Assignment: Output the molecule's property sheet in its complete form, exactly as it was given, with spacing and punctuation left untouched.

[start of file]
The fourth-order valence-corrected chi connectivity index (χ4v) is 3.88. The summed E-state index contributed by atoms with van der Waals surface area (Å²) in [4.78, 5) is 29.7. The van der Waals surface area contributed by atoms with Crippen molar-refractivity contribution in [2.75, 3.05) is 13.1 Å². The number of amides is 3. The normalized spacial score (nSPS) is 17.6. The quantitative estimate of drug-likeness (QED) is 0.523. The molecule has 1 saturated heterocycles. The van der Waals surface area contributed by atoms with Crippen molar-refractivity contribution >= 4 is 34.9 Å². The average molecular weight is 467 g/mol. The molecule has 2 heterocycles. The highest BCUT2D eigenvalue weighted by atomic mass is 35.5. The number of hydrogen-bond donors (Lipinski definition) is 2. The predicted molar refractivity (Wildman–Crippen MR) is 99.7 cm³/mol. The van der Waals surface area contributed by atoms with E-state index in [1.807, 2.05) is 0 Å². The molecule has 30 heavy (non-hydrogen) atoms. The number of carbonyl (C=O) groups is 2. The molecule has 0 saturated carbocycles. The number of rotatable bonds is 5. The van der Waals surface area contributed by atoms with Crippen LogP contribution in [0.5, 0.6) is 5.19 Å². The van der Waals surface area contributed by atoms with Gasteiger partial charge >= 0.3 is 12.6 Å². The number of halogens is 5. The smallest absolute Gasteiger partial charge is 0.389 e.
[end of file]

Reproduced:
The fourth-order valence-corrected chi connectivity index (χ4v) is 3.88. The summed E-state index contributed by atoms with van der Waals surface area (Å²) in [4.78, 5) is 29.7. The van der Waals surface area contributed by atoms with Crippen molar-refractivity contribution in [2.75, 3.05) is 13.1 Å². The number of amides is 3. The normalized spacial score (nSPS) is 17.6. The quantitative estimate of drug-likeness (QED) is 0.523. The molecule has 1 saturated heterocycles. The van der Waals surface area contributed by atoms with Crippen molar-refractivity contribution >= 4 is 34.9 Å². The average molecular weight is 467 g/mol. The molecule has 2 heterocycles. The highest BCUT2D eigenvalue weighted by atomic mass is 35.5. The number of hydrogen-bond donors (Lipinski definition) is 2. The predicted molar refractivity (Wildman–Crippen MR) is 99.7 cm³/mol. The van der Waals surface area contributed by atoms with E-state index in [1.807, 2.05) is 0 Å². The molecule has 30 heavy (non-hydrogen) atoms. The number of carbonyl (C=O) groups is 2. The molecule has 0 saturated carbocycles. The number of rotatable bonds is 5. The van der Waals surface area contributed by atoms with Crippen LogP contribution in [0.5, 0.6) is 5.19 Å². The van der Waals surface area contributed by atoms with Gasteiger partial charge >= 0.3 is 12.6 Å². The number of halogens is 5. The smallest absolute Gasteiger partial charge is 0.389 e.